UK Labour Party pledges to end PPPs in inequality-focused aid strategy

Kate Osamor, shadow secretary of state for international development. Photo by: Overseas Development Institute / CC BY-NC

LONDON — On Monday, the United Kingdom’s Labour Party aid head Kate Osamor launched the opposition party’s strategy for overhauling international development policy. Osamor pledged a double-barrel mandate of poverty and inequality reduction if elected — in contrast to the current government’s focus mainly on poverty reduction — with a greater focus on local delivery partners, women-led initiatives, and reforming the global tax system.

Questions were also raised among aid observers about suggestions that humanitarian funding could be redirected toward prevention.

Although the party has moved away from early suggestions it would consider ending the use of private sector firms in the government’s aid work, the new strategy outlines plans for a review of implementation practices, promising to localize delivery and explore a new, in-house implementing function at the Department for International Development.

Osamor, shadow secretary of state for international development, also pledged to “end the U.K.’s support for public-private partnerships overseas,” citing DFID’s previous support for controversial private education provider Bridge International Academies.

Asked whether she had concerns about other U.K.-funded PPPs, many of which are considered impactful, Osamor pointed to aid-funded private health care financing initiatives, which exist despite the model being widely criticized when applied to domestic health care. The party plans to establish a centre for universal health coverage, which will make a global case for publicly-funded universal health care “based on the principles of the National Health Service.”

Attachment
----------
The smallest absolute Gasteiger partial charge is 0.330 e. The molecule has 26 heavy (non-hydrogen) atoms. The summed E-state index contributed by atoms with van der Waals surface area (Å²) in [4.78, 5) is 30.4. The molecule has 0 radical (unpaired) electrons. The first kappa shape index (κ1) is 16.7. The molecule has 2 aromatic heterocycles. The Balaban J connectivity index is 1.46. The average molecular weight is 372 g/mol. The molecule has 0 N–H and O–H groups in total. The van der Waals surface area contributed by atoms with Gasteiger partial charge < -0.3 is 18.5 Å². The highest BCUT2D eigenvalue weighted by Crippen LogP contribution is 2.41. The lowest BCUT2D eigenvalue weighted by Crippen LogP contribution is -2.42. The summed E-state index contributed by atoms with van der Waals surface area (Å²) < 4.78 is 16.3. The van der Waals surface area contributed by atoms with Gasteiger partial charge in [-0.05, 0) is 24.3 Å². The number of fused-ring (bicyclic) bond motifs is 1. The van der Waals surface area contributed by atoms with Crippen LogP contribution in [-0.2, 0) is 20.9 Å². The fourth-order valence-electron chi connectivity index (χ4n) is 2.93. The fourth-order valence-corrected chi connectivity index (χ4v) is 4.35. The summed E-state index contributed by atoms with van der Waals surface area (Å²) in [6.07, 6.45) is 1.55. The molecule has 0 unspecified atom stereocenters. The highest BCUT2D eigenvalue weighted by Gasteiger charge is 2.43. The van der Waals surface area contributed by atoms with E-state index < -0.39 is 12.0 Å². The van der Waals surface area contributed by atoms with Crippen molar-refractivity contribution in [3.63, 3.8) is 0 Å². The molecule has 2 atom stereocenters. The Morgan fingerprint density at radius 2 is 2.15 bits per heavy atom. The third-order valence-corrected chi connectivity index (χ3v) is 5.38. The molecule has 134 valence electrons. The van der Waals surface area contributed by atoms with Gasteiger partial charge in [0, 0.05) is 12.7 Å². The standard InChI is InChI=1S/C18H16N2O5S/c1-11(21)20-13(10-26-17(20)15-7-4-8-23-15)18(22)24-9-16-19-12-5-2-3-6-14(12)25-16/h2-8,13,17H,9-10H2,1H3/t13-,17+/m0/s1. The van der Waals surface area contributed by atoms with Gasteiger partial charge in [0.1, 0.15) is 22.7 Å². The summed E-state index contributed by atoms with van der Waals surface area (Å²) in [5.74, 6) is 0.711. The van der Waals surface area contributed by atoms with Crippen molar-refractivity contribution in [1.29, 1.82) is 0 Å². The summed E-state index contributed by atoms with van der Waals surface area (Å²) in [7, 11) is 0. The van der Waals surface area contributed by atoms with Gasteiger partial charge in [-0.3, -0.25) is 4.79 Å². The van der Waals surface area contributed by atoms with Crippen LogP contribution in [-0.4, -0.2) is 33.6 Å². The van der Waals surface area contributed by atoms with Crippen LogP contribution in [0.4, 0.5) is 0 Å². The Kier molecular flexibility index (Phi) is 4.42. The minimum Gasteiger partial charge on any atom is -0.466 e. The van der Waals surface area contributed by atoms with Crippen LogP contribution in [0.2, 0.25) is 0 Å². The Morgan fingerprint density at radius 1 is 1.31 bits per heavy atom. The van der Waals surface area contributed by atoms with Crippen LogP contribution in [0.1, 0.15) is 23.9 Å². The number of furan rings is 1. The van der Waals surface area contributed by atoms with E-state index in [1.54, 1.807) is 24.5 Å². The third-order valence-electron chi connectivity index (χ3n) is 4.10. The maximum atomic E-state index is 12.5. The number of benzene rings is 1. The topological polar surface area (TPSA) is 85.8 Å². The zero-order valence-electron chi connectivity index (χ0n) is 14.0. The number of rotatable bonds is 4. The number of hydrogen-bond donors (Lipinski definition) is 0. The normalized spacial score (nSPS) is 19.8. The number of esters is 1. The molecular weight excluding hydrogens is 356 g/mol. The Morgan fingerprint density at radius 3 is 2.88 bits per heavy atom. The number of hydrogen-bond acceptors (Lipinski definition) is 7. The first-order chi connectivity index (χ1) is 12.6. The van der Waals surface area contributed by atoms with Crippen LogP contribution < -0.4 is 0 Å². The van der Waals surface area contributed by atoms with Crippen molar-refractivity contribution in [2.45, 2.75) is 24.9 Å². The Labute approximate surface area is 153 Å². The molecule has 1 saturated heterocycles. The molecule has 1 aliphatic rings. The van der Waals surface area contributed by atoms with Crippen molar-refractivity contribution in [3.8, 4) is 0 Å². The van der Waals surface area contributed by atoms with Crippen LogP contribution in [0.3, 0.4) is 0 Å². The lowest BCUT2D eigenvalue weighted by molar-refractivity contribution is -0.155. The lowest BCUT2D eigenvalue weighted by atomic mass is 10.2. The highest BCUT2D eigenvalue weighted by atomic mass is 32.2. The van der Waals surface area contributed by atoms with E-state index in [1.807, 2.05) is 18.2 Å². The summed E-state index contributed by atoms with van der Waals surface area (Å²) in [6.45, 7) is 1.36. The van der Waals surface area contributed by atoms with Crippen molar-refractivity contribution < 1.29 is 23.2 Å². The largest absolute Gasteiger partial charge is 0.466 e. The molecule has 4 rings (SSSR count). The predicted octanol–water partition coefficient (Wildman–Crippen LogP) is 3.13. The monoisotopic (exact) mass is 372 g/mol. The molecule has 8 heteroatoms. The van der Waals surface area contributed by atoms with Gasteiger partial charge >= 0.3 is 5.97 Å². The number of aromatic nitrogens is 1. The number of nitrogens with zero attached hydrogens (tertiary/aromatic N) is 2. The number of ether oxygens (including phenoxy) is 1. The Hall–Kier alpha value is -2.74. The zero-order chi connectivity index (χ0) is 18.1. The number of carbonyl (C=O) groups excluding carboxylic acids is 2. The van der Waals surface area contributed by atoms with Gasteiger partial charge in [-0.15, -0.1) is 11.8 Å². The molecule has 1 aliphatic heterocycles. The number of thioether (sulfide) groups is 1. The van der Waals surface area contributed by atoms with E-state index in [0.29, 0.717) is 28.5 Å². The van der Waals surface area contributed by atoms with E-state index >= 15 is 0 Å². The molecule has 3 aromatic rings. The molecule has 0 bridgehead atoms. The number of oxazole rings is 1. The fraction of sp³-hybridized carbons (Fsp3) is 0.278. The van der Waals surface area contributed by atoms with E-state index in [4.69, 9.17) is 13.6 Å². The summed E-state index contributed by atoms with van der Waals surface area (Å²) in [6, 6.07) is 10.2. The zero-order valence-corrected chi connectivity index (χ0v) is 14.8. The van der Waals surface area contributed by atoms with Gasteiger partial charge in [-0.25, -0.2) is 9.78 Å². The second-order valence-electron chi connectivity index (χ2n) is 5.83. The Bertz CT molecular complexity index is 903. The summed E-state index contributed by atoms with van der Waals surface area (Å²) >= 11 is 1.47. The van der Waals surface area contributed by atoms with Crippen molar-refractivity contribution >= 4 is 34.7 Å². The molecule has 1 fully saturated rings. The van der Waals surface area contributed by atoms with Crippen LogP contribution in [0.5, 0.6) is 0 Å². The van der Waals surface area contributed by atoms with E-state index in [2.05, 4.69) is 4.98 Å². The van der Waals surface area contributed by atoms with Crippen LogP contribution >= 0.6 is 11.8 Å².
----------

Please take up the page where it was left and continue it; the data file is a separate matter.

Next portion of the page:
She called the decision to use PPPs in overseas aid the result of “ideological dogma of outsourcing at the first opportunity, and selling off public services on a grand scale,” she told Devex.

“Labour are saying we will do things differently: We should be using British taxpayer-funded aid money to strengthen public services in low-income countries, not weaken them.”

The policy paper commits to ending PPPs within the first five years of being elected. The next U.K. general election is not scheduled until 2022, but could happen sooner if agreed by parliament.

Discussing the strategy, Melissa Leach, director of the Institute of Development Studies at the University of Sussex, said she “welcomes the commitment to a dual approach of tackling rising inequalities and extreme poverty, and to meeting the Sustainable Development Goals both at home and abroad,” but pointed to a need for greater consideration of the role technology will play in the delivery of aid goals.

“We would argue that there needs to be more focus, across all parties, on the opportunities and risks that advancing digital technologies pose to all areas of development, particularly in relation to the future of work and governance, accountability, and citizen voice,” she said.

“We would also emphasise the need to invest in robust and contextually-grounded research to ensure that development policies have the best chance of tackling the world’s most pressing and complex global challenges.”

Key pledges

The strategy makes a number of key pledges alongside the attention to PPPs. Following the lead of the Swedish and Canadian governments, it commits to launching a “feminist development strategy” in the party’s first 100 days in office, planning to triple funding to grassroots women’s organizations “through a new funding mechanism” by the end of the first five years; increase efforts to disaggregate data based on gender to assess impact; and increase technical assistance to partner with governments committed to furthering gender equality.